Kitaab’s editor Zafar Anjum has been invited by India Club, Singapore to give a talk on the poet […]
The Singapore-based journalist’s book narrates the poet-philosopher’s life as a novel so that the common man could better understand him: Gulfnews.com
Anjum’s narrative in lucid prose is engaging without becoming a boring history book. It gets interesting after Iqbal’s return from Europe to Lahore. Iqbal while practicing law also gets vociferous with his two-nation theory.
One of his famous poems, “Shikwa”, on the plight of Muslims world over was penned in 1912. The ulemas disapproved of this poem for being disrespectful. While Iqbal spoke of Muslim brotherhood and solidarity, he did not talk about world domination by Muslims.
At the Allahabad address of 1930, one of the statements he made was: “I entertain the highest respect for the customs, laws and religious institutions of other communities. Nay, it is my duty, according to the Quran, even to defend their places of worship if need be.”
Indeewara Thilakarathne reviews Iqbal: The Life of a Poet, Philosopher and Politician in the Ceylon Today
“But the universe, as a collection of finite things, presents itself as a kind of island situated in a pure vacuity to which time, regarded as a series of mutually exclusive moments, is nothing and does nothing.” – Muhammad Iqbal
Meticulously researched and brilliantly written biography of Allama Mohammad Iqbal by Zafar Anjum sheds light on the hitherto-unexplored areas in the life of a great intellectual, philosopher, poet and politician and his enduring vision for Pakistan and India. Although Sarojini Naidu acclaimed Inqbal in his life time as ‘Poet laureate of Asia’ and considered on par with Tagore, Iqbal is, now, a largely misunderstood and ignored poet in India. His role as a politician and philosopher in the independence of India and the subsequent creation of Pakistan was unique. Iqbal is considered as the national poet of Pakistan and ‘Spiritual Father of Pakistan’.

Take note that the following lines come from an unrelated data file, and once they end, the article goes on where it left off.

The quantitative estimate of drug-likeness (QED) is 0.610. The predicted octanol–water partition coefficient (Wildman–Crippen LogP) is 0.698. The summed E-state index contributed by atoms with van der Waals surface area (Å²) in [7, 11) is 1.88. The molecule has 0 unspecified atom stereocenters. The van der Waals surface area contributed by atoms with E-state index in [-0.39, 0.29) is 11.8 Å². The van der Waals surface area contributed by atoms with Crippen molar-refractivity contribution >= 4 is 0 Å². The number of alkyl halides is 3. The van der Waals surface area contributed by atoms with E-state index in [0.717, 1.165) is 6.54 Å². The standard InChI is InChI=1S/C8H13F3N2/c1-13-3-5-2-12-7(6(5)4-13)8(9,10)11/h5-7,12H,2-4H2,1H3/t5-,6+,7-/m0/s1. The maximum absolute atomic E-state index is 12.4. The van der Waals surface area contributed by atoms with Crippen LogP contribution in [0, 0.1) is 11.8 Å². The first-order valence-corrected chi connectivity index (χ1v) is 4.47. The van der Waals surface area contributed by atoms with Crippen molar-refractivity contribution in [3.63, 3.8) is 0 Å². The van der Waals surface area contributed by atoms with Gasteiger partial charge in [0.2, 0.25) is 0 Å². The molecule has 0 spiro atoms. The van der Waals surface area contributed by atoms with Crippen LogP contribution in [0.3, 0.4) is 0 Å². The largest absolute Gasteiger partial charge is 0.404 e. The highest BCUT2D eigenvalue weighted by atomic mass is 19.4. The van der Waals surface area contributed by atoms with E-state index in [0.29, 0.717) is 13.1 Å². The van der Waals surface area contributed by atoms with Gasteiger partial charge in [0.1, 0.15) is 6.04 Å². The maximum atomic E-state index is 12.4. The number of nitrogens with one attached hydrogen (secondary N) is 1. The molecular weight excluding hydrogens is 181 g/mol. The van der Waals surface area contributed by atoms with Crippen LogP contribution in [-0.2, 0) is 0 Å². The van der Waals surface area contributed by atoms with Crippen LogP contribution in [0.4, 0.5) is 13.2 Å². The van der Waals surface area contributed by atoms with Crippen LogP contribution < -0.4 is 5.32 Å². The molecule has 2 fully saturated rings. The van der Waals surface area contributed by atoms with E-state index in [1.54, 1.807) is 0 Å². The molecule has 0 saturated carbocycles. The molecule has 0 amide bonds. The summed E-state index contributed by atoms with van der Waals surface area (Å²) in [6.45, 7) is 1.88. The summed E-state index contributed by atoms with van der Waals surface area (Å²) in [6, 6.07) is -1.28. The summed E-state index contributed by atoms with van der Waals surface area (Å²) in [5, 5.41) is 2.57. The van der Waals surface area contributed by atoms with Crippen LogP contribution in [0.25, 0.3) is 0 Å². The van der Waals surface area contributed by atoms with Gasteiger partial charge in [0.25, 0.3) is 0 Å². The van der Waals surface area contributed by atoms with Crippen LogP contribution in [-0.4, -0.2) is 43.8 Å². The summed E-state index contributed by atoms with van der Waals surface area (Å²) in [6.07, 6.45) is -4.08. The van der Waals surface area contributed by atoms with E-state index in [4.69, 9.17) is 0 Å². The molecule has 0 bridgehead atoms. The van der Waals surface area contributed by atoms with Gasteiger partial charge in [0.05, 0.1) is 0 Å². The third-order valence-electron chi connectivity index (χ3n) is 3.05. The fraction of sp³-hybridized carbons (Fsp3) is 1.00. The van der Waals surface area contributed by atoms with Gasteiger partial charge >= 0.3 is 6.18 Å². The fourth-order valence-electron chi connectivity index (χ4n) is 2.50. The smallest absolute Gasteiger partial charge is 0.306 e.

However, Zafar Anjum has noted with dismay that Iqbal’s vision for a peaceful and prosperous Pakistan has turned out to be a nightmare ‘Closer home, Iqbal’s dream of a separate state for Muslims in the north-western province was realised. But, unfortunately, that dream has turned into a nightmare. Today, Iqbal’s Pakistan is on the verge of collapse, ridden with violence, terrorism, corruption, and mismanagement. Not only Pakistan, India too continues to fail Iqbal’s expectations. As far as India is concerned, going forward, the onus of proving Iqbal right or wrong lies with the majority community. If Muslims are allowed to prosper in India as equal citizens in a peaceful and non-violent environment, with their cultural identity intact, then Iqbal will be proved wrong.’
A misnomer persists amongst the academics that after Allama Mohammed Iqbal was nominated the “the national poet of Pakistan”, he was relegated to pages of the sub-continent’s unwritten history and ignored in India: The Deccan Herald
While that may be true of his place of birth, it’s certainly untrue as he continues to be read, recited, referred to, and his poetry frequently quoted and musical compositions of many of his verses listened to reverentially.
And his role as the harbinger of Islamic revivalism debated. At the same time, any revival of his life, philosophy and politics is bound to raise questions, especially with regards to his relevance in the sub-continental life. Any attempt to relive the life of a controversial public figure is to raise doubts.
Iqbal died in 1938, two years before the Muslim League adopted the resolution for Pakistan in Lahore in […]
A book on Allama Mohammad Iqbal, the famous Urdu poet who penned ‘Sare Jahan Se Acha Hindustan Hamara’, has been launched by a Singapore based think-tank.
The 274-page biography launched by Institute of South Asian Studies (ISAS) gives an insight into Iqbal’s evolution as a poet, philosopher and politician.
This biography of Allama Muhammad Iqbal redeems the philosopher-poet from political and nationalist stereotypes: Ranjit Hoskote in Open […]